Read more

It's Not Your Grandfather's Open Source BI Market Any Longer

Boris Evelson

There's never been a question on the advantages of open source software. Crowdsourcing, vendor independence, ability to see and in some cases control the source code, and lower costs are just a few benefits of open source software (OSS) and business model. Linux and Apache Hadoop are prime examples of successful OSS projects. It's a different story, however, when it comes to OSS BI. For years, OSS BI vendors struggled with growth because of:

 

  • The developer-centric nature of open source projects. The target audience for open source projects is developers, which means deals are mostly sealed by technology management. The industry, on the other hand, has gravitated toward business decision-makers within organizations over the last several years. However, business users are less interested in the opportunities that a collaborative open source community offers, and more concerned about ease of use and quick setup. Indeed, Forrester's research constantly finds evidence correlating business ownership as one of the key success factors for effective BI initiatives.
Read more

Join Our 2015 Digital Experience Delivery Survey

Anjali Yakkundi

Mark Grannan, Ted Schadler, Stephen Powers, and I recently launched our annual survey on delivering customer-facing web and mobile initiatives. If you're someone who is involved in delivering your firms web and mobile experience, we'd love to have you participate in this survey. If you're a vendor or services firm, we encourage you to circulate this survey to your customers or prospects! 

What do we hope to explore in this survey? Some of the questions we’d like to get answers to include:

  • What projects (if any) you have planned for this year.
Read more

Understand The Promise Of Real-time Speech Analytics To Prepare To Overcome A (Large) Budget Hurdle

Ian Jacobs

“With the gift of listening comes the gift of healing.”

-Catherine de Hueck Doherty

We’ve all heard the canned notifications when we call companies for customer service: “this call may be recorded for security or quality purposes.” Most customer service organizations today record their phone interactions with their customers. Often those recordings just sit untouched on the digital equivalent of a dusty shelf in a storage closet. The recordings are there to ensure regulatory compliance or, in rare cases, to be pulled off the shelf in case of a major dispute with a customer.  In essence, the part of the notification about security rings true; the quality part, not so much.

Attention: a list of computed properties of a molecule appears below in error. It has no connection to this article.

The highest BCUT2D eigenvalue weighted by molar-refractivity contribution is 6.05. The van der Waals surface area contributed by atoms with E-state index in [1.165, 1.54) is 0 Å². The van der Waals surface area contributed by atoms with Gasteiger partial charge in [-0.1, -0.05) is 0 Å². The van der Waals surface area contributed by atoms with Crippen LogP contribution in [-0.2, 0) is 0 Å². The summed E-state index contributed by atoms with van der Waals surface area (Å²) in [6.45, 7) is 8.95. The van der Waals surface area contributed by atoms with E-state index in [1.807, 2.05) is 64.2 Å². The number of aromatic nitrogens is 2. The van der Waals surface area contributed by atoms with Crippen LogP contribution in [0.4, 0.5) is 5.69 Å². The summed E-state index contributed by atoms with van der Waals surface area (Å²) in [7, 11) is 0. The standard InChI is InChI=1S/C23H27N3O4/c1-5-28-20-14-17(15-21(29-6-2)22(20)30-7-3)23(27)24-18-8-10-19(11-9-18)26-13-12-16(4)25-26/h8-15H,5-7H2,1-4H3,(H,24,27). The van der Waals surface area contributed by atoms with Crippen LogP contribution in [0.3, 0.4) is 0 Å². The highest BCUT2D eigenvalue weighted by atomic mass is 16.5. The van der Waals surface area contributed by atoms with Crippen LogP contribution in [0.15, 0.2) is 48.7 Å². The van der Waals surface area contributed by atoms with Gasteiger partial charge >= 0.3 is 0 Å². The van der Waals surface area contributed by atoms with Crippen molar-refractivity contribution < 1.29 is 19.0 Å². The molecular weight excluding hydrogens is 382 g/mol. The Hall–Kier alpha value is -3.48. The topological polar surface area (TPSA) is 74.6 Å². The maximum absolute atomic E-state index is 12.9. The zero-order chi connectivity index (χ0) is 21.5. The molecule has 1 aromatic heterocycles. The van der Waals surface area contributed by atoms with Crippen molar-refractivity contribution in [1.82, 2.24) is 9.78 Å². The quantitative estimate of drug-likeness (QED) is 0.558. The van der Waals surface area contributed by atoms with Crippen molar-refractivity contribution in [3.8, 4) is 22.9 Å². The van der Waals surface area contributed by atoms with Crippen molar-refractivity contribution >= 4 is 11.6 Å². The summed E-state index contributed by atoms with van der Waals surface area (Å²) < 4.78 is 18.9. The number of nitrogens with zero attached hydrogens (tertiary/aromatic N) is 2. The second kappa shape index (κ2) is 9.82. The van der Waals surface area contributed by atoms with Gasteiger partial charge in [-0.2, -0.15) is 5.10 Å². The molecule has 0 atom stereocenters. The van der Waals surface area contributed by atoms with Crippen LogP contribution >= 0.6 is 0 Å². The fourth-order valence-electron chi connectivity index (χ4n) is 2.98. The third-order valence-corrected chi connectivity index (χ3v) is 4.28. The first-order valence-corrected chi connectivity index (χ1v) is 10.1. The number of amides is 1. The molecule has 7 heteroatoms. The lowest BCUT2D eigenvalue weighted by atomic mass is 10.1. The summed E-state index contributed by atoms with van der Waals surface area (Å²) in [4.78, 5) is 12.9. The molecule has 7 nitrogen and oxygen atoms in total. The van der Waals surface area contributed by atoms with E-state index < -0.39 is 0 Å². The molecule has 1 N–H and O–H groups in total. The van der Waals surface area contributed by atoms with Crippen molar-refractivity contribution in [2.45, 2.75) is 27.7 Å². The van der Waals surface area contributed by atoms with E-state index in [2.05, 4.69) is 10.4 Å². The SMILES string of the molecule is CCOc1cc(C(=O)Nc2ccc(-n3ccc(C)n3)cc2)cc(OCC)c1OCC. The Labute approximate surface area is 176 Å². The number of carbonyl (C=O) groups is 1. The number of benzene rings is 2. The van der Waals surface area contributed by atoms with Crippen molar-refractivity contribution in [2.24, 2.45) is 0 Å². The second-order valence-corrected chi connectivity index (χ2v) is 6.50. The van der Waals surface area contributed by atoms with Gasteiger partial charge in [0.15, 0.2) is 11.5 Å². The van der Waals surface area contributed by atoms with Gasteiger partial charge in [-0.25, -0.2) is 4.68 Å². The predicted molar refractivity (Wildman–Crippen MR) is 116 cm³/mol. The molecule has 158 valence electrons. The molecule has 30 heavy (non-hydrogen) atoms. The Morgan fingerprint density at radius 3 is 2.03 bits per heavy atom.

But, as part of continuous improvement programs, companies have begun to change that by actually analyzing the recordings for quality purposes. That process of quality monitoring allows firms to select recordings for review and assessment. In forward-thinking organizations, the tools enable managers to replay agent screen actions, allowing evaluations to include screen activity in addition to voice content. Managers use these reviews to pinpoint which agents perform well, which need further training, and to identify processes that need to be refined.

Companies doing this basic form of quality monitoring, however, find they cannot change the outcome of those calls — the interactions are long since over. This is where the emerging field of real-time speech analytics comes into play. Vendors of real-time speech analytics tools promise to allow companies to intervene at the moment of truth, while the customer and the contact center agent are still talking.

Read more

Build An Agile BI Organization

Boris Evelson

The battle of trying to apply traditional waterfall software development life-cycle (SDLC) methodology and project management to Business Intelligence (BI) has already been fought — and largely lost. These approaches and best practices, which apply to most other enterprise applications, work well in some cases, as with very well-defined and stable BI capabilities like tax or regulatory reporting. Mission-critical, enterprise-grade BI apps can also have a reasonably long shelf life of a year or more. But these best practices do not work for the majority of BI strategies, where requirements change much faster than these traditional approaches can support; by the time a traditional BI application development team rolls out what it thought was a well-designed BI application, it's too late. As a result, BI pros need to move beyond earlier-generation BI support organizations to: